Remembrance Day and the cost it comes with were acknowledged Sunday afternoon.
A sizeable crowd with representatives from across the county gathered outside the Pictou cenotaph for the County’s Remembrance Day service.
Speaking for this year’s Remembrance Day address was Michael Simmons, who delivered a fiery speech not only surmising what our veterans and fallen soldiers accomplished, but also how the country has developed in the years that followed.
“The county knows, the province knows, Canada knows and the world knows and we will never forget what these people have done for each one of us,” Simmons said. “They fought with a vision of the future, they fought for freedom- for freedom of Canada, for you and I regardless of our race, colour or creed. They fought with the vision that they could make Canada a better place and they accomplished that mission. They brought us peace, they gave us the right to vote, they gave us the right to go to church if we want to. They gave us the right to walk on the streets unmolested. They gave us the right to gather together as we did today. They gave their freedom so you and I could do what we’re doing today- to stand here, together as Canadians.”
While holding veterans in high esteem Simmons spoke of how the country fell short of the ideals they fought for.
“They passed a torch on to us and I have to tell you that our government and our people of this country got a D average in holding that torch high,” Simmons said. “We went our separate ways. We didn’t fight for what they fought for. We are not Canadians unless we come together as people of one cause, with equality for each and everyone of us from coast to coast, from north to south.”
Simmons urged all in attendance to “hold the torch a little higher.”
“We are one in God and Country, no matter how you perceive God to be,” Simmons said. “We need to get together and look at each other not by our colour or by our race or by our creed but look at each other as Canadians because that’s what they gave us and that’s what they want us to carry on. And if we don’t do that, we are letting them down. They lie in many different lands. They lie in the ocean, their graves. Only whitecaps are their headstones. But they gave their lives so that you and I could have the freedoms you and I have today. And if we don’t protect those freedoms we’re losing out on the things that benefit the most.”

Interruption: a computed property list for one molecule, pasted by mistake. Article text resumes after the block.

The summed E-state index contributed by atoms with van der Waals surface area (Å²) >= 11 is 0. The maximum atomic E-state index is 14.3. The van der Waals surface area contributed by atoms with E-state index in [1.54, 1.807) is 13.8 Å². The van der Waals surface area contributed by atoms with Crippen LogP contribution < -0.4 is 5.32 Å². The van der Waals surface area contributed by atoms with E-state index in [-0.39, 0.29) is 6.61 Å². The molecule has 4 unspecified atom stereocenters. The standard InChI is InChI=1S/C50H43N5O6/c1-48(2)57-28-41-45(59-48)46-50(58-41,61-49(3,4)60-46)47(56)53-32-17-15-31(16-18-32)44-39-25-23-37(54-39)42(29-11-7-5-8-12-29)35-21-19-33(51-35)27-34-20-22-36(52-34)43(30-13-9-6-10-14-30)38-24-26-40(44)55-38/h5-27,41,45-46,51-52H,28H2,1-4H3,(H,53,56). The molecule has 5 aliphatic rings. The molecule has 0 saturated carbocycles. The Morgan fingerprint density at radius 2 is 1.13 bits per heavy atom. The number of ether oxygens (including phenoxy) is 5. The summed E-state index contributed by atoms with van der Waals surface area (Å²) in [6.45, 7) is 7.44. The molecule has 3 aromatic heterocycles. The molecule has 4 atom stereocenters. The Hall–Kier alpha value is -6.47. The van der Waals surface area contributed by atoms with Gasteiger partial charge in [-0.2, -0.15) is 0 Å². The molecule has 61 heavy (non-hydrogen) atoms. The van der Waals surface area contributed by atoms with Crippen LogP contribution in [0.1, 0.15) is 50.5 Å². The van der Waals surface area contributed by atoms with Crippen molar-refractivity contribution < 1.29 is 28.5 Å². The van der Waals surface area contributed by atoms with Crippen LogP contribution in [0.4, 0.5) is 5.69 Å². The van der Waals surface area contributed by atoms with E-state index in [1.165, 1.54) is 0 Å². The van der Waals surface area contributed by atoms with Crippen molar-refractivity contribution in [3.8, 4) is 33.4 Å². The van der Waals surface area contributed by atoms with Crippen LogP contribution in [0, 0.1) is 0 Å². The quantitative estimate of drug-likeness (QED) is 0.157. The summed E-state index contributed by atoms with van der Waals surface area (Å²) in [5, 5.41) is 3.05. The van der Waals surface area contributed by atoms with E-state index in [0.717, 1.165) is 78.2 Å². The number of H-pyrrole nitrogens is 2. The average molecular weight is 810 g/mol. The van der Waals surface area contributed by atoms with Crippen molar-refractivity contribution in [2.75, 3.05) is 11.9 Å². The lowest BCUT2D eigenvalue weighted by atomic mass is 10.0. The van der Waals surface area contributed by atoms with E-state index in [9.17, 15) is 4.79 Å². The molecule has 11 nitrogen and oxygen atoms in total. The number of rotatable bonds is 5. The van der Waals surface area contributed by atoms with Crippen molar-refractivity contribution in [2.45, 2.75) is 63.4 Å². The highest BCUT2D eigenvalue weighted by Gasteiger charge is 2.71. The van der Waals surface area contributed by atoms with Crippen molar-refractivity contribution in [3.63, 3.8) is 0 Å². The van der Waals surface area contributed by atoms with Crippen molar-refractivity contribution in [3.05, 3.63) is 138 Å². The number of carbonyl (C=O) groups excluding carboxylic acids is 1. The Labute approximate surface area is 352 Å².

Simmons stated that while Canada is a country made of multiple nationalities “we’re all Canadian.”
“So let’s start something new in our country today as we remember those whose names are inscribed in this cenotaph here,” Simmons said. “Let’s tell them that they didn’t do it in vain. Let’s tell them that we’re going to start being Canadians. We’re going to start by being tall. We’re going to stand shoulder to shoulder with our neighbours. We’re going to love and respect each one regardless of what we are or who we think we are.”
The Prayer of Remembrance was offered by Adeline Luckie, bugler John MacDonald performed ‘The Last Post’, while the Act of Remembrance was chaired by Bill Echlin.
Sean Fraser, Central Nova MP, lays a wreath at the Municipality of the County of Pictou Remembrance Day service on Sunday at the cenotaph in Pictou.